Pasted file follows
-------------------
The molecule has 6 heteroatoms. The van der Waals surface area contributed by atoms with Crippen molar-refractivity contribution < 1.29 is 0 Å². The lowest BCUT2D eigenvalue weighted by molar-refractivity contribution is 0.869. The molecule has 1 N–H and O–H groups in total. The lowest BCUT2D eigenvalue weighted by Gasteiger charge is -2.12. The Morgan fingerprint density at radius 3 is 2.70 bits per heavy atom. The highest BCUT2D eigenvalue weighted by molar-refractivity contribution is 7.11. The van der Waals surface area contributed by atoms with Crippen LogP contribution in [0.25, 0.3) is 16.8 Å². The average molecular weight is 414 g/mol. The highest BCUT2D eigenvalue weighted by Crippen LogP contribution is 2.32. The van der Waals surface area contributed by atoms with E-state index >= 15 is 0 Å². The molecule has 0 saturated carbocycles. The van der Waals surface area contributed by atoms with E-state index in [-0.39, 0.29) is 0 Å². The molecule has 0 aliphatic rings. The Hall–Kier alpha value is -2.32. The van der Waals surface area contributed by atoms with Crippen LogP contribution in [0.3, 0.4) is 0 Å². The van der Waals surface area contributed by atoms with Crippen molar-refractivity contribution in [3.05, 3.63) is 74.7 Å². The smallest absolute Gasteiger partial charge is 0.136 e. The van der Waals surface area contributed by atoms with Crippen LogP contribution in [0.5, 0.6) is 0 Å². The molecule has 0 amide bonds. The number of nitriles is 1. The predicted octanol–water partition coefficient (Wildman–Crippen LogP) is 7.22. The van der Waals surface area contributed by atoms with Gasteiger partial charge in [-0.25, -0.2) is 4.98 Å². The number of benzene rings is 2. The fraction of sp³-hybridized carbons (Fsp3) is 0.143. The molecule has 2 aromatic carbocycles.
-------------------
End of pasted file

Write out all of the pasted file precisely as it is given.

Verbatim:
The molecule has 6 heteroatoms. The van der Waals surface area contributed by atoms with Crippen molar-refractivity contribution < 1.29 is 0 Å². The lowest BCUT2D eigenvalue weighted by molar-refractivity contribution is 0.869. The molecule has 1 N–H and O–H groups in total. The lowest BCUT2D eigenvalue weighted by Gasteiger charge is -2.12. The Morgan fingerprint density at radius 3 is 2.70 bits per heavy atom. The highest BCUT2D eigenvalue weighted by molar-refractivity contribution is 7.11. The van der Waals surface area contributed by atoms with Crippen LogP contribution in [0.25, 0.3) is 16.8 Å². The average molecular weight is 414 g/mol. The highest BCUT2D eigenvalue weighted by Crippen LogP contribution is 2.32. The van der Waals surface area contributed by atoms with E-state index >= 15 is 0 Å². The molecule has 0 saturated carbocycles. The van der Waals surface area contributed by atoms with E-state index in [-0.39, 0.29) is 0 Å². The molecule has 0 aliphatic rings. The Hall–Kier alpha value is -2.32. The van der Waals surface area contributed by atoms with Crippen LogP contribution in [0.3, 0.4) is 0 Å². The van der Waals surface area contributed by atoms with Crippen molar-refractivity contribution in [3.05, 3.63) is 74.7 Å². The smallest absolute Gasteiger partial charge is 0.136 e. The van der Waals surface area contributed by atoms with Crippen LogP contribution in [0.5, 0.6) is 0 Å². The molecule has 0 amide bonds. The number of nitriles is 1. The predicted octanol–water partition coefficient (Wildman–Crippen LogP) is 7.22. The van der Waals surface area contributed by atoms with Gasteiger partial charge in [-0.25, -0.2) is 4.98 Å². The number of benzene rings is 2. The fraction of sp³-hybridized carbons (Fsp3) is 0.143. The molecule has 2 aromatic carbocycles.